In a nutshell
This study examined the effect of androgen deprivation therapy (ADT) on the risk of cardiovascular events (such as stroke or heart attack) in men treated with radiation therapy. Researchers concluded that ADT use during or after radiation therapy increases the risk of cardiovascular events.
Radiation therapy is a first-line treatment for localized (confined) prostate cancer. In cases of locally advanced prostate cancer (tumor protruding into nearby tissue), the risk of disease progression is high. Therefore, aggressive treatment is needed early on. This often involves a combination of radiation therapy and ADT.
ADT targets the production of male sex hormones (such as testosterone) and reduces their effect on cancer cell growth. In some patients, ADT can cause side effects such as high blood pressure, weight gain, high blood glucose, and high cholesterol levels. These are associated with an increased risk of cardiovascular events (such as stroke or heart attack). Addressing the risk of cardiovascular events is particularly important for men undergoing long-term ADT.
Methods & findings
This study aimed to examine the risk of cardiovascular events (CEs) in men treated with radiation therapy and ADT.
The records of 2,211 men treated with radiation therapy for localized prostate cancer were analyzed. 44.8% of men received ADT at the time of radiation therapy for an average of 6.1 months. 26.1% of men were classified as having high-risk prostate cancer. The incidences of CEs were followed for an average of 9.3 years.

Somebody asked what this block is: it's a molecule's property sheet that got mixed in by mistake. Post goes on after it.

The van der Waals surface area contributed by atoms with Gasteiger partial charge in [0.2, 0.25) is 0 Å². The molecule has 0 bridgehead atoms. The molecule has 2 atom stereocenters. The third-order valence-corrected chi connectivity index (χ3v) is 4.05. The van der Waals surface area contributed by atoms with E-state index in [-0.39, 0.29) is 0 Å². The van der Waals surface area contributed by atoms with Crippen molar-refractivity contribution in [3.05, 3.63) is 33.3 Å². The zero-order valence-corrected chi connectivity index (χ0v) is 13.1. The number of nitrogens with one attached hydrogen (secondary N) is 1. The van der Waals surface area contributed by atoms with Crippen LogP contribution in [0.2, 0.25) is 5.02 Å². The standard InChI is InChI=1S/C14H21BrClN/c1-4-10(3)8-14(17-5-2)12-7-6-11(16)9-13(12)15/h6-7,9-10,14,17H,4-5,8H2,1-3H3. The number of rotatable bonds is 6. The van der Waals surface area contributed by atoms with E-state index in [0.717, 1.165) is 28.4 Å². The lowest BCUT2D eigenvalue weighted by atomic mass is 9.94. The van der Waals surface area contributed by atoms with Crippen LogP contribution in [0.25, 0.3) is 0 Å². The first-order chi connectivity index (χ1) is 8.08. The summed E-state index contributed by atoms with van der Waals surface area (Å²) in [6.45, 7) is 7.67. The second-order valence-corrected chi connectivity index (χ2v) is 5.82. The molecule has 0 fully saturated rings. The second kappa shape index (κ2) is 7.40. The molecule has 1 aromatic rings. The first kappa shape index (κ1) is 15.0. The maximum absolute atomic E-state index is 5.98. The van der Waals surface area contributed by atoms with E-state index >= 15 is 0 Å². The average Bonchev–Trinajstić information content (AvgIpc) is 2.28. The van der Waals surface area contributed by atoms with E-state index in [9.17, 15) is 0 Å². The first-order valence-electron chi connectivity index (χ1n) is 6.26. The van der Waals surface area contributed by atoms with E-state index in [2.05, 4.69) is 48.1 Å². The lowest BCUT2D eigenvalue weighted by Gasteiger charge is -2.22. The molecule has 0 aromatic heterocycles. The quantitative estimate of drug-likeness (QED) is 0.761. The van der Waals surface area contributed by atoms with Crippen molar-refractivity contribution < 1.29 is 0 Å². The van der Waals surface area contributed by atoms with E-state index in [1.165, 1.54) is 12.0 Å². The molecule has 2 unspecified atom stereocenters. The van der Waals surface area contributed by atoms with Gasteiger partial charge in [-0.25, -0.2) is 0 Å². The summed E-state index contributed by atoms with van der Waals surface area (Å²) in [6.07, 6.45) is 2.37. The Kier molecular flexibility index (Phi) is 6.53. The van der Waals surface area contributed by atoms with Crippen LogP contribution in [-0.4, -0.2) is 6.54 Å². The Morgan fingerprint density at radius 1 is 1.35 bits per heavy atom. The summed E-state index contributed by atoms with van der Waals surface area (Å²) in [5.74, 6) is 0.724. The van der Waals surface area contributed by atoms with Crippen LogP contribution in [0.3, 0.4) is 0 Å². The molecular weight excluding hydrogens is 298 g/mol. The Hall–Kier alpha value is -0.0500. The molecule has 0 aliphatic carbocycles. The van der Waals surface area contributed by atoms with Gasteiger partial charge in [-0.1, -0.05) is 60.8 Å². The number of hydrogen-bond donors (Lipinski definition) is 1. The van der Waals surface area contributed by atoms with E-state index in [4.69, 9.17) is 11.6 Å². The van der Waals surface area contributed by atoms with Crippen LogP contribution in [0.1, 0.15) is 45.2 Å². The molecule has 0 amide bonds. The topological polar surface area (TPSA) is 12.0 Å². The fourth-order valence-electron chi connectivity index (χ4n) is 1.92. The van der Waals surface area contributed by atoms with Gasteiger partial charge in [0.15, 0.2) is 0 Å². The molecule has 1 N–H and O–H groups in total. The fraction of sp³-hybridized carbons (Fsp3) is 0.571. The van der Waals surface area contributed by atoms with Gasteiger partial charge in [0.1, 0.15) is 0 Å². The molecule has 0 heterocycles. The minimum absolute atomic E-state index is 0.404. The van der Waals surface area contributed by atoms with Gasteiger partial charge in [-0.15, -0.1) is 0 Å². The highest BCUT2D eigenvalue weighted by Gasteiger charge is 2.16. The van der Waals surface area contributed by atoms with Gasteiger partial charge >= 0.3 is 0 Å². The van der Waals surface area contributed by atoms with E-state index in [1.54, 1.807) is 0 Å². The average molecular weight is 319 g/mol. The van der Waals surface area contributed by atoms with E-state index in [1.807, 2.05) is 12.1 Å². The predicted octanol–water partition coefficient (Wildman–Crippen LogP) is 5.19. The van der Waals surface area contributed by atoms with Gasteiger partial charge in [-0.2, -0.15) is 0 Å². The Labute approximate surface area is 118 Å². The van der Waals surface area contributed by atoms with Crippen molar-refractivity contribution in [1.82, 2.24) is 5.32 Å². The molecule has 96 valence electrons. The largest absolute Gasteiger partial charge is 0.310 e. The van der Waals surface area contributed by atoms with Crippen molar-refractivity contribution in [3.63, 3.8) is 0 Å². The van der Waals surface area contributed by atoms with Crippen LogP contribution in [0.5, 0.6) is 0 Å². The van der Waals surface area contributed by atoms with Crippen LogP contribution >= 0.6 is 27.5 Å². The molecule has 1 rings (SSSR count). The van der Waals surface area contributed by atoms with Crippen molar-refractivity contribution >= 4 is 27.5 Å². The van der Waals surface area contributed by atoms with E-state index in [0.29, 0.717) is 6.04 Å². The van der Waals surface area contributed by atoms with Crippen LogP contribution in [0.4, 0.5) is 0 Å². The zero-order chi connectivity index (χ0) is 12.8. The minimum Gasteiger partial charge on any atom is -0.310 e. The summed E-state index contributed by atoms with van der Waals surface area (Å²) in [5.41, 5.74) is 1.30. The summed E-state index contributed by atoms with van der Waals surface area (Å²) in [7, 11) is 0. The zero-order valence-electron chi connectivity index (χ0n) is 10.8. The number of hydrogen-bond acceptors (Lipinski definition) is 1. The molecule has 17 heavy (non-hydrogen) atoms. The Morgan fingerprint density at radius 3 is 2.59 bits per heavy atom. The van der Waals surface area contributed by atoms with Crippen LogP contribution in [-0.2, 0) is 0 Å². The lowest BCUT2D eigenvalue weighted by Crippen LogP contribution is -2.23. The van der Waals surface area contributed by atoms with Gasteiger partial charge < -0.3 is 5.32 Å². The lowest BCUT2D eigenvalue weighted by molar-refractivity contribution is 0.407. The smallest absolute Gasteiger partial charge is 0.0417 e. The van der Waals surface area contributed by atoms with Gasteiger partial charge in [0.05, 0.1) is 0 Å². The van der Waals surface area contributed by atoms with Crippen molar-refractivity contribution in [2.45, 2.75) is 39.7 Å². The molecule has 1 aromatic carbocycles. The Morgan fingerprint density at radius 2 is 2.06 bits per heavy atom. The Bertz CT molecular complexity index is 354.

16.5% of men received ADT after radiation therapy due to disease recurrence or progression (salvage ADT). Salvage ADT was started on average 5.5 years after radiation therapy and continued for an average of 4.3 years.
355 men (16.1%) experienced 431 CEs during the study period. The average time from radiation therapy to first CE was 5.6 years. The 10-year incidence of CEs after radiation therapy was 19.6% among men receiving ADT at the time of radiation therapy. This was significantly greater compared to men treated with radiation therapy alone (14.3%). Overall, ADT during radiation therapy increased the risk of CEs by 34%. Salvage ADT increased the risk of CEs by 77%.
Older age (68 years or older) increased CE risk by 29%. Higher rates of smoking increased the risk of CEs by 42%. The risk of experiencing a CE was increased by 69% for men with a diagnosis of diabetes. CE risk increased 2.15-fold for men with a history of a CE before starting radiation therapy.
A model using patient age, smoking status, history of CE before radiation therapy, diabetes, as well as ADT use at the time of radiation therapy predicted the rate of CEs at 10 years with an accuracy of 81%.
The bottom line
Researchers concluded that ADT use during or after radiation therapy increases the risk of cardiovascular events. Researchers advised that patients considering ADT should be screened for cardiovascular risk.
Published By :
Oct 14, 2015
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